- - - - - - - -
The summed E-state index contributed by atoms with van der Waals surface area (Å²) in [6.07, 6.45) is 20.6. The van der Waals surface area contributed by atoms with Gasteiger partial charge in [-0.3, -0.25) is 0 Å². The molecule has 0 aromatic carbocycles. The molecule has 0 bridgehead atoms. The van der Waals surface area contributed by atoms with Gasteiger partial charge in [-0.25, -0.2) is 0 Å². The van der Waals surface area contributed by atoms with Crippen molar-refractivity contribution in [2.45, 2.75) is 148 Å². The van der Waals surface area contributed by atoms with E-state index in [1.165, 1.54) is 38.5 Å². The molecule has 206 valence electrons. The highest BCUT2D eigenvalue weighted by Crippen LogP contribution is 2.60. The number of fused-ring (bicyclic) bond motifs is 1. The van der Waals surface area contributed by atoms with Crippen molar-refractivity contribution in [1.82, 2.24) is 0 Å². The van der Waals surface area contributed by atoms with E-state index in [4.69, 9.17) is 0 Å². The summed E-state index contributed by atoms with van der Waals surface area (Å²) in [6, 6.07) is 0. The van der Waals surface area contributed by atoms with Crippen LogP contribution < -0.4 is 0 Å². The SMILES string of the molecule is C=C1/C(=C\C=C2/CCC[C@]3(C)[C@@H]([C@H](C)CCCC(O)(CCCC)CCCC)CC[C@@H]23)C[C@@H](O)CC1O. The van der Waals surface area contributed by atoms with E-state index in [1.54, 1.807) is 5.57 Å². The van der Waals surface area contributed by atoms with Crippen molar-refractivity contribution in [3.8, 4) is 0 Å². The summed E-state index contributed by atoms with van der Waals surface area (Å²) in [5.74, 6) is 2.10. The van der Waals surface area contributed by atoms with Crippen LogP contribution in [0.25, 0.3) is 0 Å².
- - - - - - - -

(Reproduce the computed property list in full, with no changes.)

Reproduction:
The summed E-state index contributed by atoms with van der Waals surface area (Å²) in [6.07, 6.45) is 20.6. The van der Waals surface area contributed by atoms with Gasteiger partial charge in [-0.3, -0.25) is 0 Å². The molecule has 0 aromatic carbocycles. The molecule has 0 bridgehead atoms. The van der Waals surface area contributed by atoms with Gasteiger partial charge in [-0.25, -0.2) is 0 Å². The van der Waals surface area contributed by atoms with Crippen molar-refractivity contribution in [2.45, 2.75) is 148 Å². The van der Waals surface area contributed by atoms with E-state index in [1.165, 1.54) is 38.5 Å². The molecule has 206 valence electrons. The highest BCUT2D eigenvalue weighted by Crippen LogP contribution is 2.60. The number of fused-ring (bicyclic) bond motifs is 1. The van der Waals surface area contributed by atoms with Crippen molar-refractivity contribution in [1.82, 2.24) is 0 Å². The van der Waals surface area contributed by atoms with E-state index in [4.69, 9.17) is 0 Å². The summed E-state index contributed by atoms with van der Waals surface area (Å²) in [6, 6.07) is 0. The van der Waals surface area contributed by atoms with Crippen LogP contribution < -0.4 is 0 Å². The SMILES string of the molecule is C=C1/C(=C\C=C2/CCC[C@]3(C)[C@@H]([C@H](C)CCCC(O)(CCCC)CCCC)CC[C@@H]23)C[C@@H](O)CC1O. The van der Waals surface area contributed by atoms with E-state index in [1.54, 1.807) is 5.57 Å². The van der Waals surface area contributed by atoms with Crippen molar-refractivity contribution in [3.8, 4) is 0 Å². The summed E-state index contributed by atoms with van der Waals surface area (Å²) in [5.74, 6) is 2.10. The van der Waals surface area contributed by atoms with Crippen LogP contribution in [0.25, 0.3) is 0 Å².